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Shwachman-Diamond syndrome is a rare genetic type of medical condition. It may affect a large number of different organs in the human body, and different people may experience different symptoms of the condition. In spite of all that, all cases are characterized by certain hematologic abnormalities and pancreatic defects. A large number of cases also involve short stature and certain forms of skeletal abnormalities. The exact causes of this type of disorder are largely unknown. According to various different types of clinical characteristics which may be associated with Schwachman-Diamond syndrome it can be divided into two categories which are its primary features and other features.

Primary Features of Shwachman-Diamond Syndrome

The primary features of Shhwachman-Diamond syndrome include small stature at all ages, poor growth in childhood, skeletal abnormalities, pancreatic defects and different sorts of hematologic abnormalities. Children who suffer from Shwachman-Diamond syndrome are usually smaller than average at birth, and these features are usually persistent throughout their later years of development as well. It is a peculiar fact that in spite of the small stature and poor growth, the weight is usually appropriate for the height of the affected child. Normal nutritional status is commonly achieved by enzyme treatment, but it still cannot be of much help in dealing with small stature. It is common for these features to be associated with delayed puberty as well. At least half of all cases of Shwachman-Diamond syndrome are characterized by a certain type of skeletal abnormality which is medicinally referred to as metaphyseal dyschondroplasia or metaphyseal dysostosis. These abnormalities usually affect the hips or the knees and can only be visible on an X-ray scan, since they do not involve any visible or clinical problems. The growth plate of the bone may sometimes be affected, and the same can be said for the top of the femur and the knee joint. These medical problems may only be resolved by a surgical intervention. Some cases may also involve certain changes of the cartilage in the vicinity of the ribcage. This occurrence is medicinally referred to as costochondrial thickening. A small number of cases of Shwachman-Diamond syndrome may also be involved with certain rib cage abnormalities such as a narrow rib cage and shortened ribs with flared ends. Several other rarer cases of skeletal abnormalities may include duplicated distal thumb phalanx, dislocation of the end of the femur, vertebral collapse, growth arrest lines, thinning of the bones and bent fingers. Another feature on the list of primary features of Shwachman-Diamond syndrome is the pancreatic defect. For those who do not know, the pancreas is a certain organ in the human body which is in charge of the production of insulin and various sorts of digestive enzymes. The part of the pancreas which is in charge of the production of digestive enzymes is the one which gets affected by the SDS. This medical problem is referred to as pancreatic insufficiency. These pancreatic problems are commonly characterized by certain symptoms such as loose stools, foul smelling stools and bulky stools which indicate that the intestines are not able to absorb all the fats and nutrients from the foods consumed. That is the main reason why it may be related to numerous different types of nutritional deficiencies. Replacement enzymes are usually used to take care of these pancreatic defects. The most common primary features of Shwachman-Diamond syndrome are certain sorts of hematologic abnormalities. The bone marrow produces three different types of blood cells and those include white blood cells, red blood cells and platelets. Among the most common hematologic abnormalities associated with SDS is neutropenia, which is actually a low count of neutrophils. It often leads to the development of various serious types of infections which may sometimes be lethal. Other less common types of hematologic abnormalities may include anemia (which is low red cell count), thrombocytopenia (low platelet count) and pancytopenia (low count of all three types of blood cells). Some cases may also involve acute myelogenous leukemia and complications such as the bone marrow failure.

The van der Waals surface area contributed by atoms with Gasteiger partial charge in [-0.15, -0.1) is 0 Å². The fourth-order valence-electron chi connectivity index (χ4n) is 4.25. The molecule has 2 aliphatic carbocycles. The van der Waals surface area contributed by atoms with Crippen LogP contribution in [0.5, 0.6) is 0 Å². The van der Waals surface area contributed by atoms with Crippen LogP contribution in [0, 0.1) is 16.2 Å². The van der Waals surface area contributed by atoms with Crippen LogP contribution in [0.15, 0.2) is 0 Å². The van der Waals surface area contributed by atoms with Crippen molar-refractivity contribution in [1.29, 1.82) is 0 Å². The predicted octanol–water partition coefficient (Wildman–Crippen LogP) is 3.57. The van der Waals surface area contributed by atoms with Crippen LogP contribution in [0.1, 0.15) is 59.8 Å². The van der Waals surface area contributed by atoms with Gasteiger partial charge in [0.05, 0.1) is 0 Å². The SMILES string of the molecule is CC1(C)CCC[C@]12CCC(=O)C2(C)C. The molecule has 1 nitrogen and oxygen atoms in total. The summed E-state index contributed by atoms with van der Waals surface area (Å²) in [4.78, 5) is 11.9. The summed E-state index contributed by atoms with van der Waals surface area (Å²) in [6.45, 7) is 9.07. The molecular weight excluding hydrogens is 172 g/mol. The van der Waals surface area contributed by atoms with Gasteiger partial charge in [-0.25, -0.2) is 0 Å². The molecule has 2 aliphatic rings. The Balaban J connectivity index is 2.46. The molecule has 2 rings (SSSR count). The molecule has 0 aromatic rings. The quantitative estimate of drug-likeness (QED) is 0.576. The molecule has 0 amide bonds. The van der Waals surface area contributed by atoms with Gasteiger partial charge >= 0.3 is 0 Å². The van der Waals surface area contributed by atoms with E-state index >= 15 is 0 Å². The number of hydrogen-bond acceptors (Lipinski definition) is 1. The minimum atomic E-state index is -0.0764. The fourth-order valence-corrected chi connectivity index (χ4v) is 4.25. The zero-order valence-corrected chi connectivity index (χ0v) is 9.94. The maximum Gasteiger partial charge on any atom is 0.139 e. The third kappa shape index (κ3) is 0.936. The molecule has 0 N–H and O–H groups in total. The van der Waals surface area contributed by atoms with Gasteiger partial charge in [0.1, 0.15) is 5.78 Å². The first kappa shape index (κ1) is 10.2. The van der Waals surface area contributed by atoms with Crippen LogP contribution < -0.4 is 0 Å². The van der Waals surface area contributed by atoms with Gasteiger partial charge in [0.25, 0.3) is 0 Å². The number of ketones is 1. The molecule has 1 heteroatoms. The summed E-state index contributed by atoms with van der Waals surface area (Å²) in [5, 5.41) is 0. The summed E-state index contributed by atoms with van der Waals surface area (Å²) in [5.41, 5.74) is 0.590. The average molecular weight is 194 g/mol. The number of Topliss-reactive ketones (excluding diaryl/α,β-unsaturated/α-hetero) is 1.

Other Features of Shwachman-Diamond Syndrome

There are certain secondary features of Shwachman-Diamond syndrome which can be observed only in some cases. Those may or may not include a wide array of medical problems and conditions such as dental dysplasia, tooth decay, tooth enamel defects, periodontal disease, liver enzyme abnormalities, large appetites, kidney stones, renal tubular acidosis, renal lithiasis, drooping of the upper eyelid, strabismus, coloboma, punctuate keratitis, scaly skin, enlarged heart and myocardial fibrosis.

The Diagnosis of Shwachman-Diamond Syndrome

The biggest problem with proper diagnosis of Shwachmand-Diamond syndrome is that it is a very challenging task due to so many variations in its clinical features. Hematologic and exocrine pancreatic abnormalities are usually the main criteria upon which the diagnosis can be based. Short stature and skeletal abnormalities are commonly considered as the secondary criteria which only support the diagnosis.

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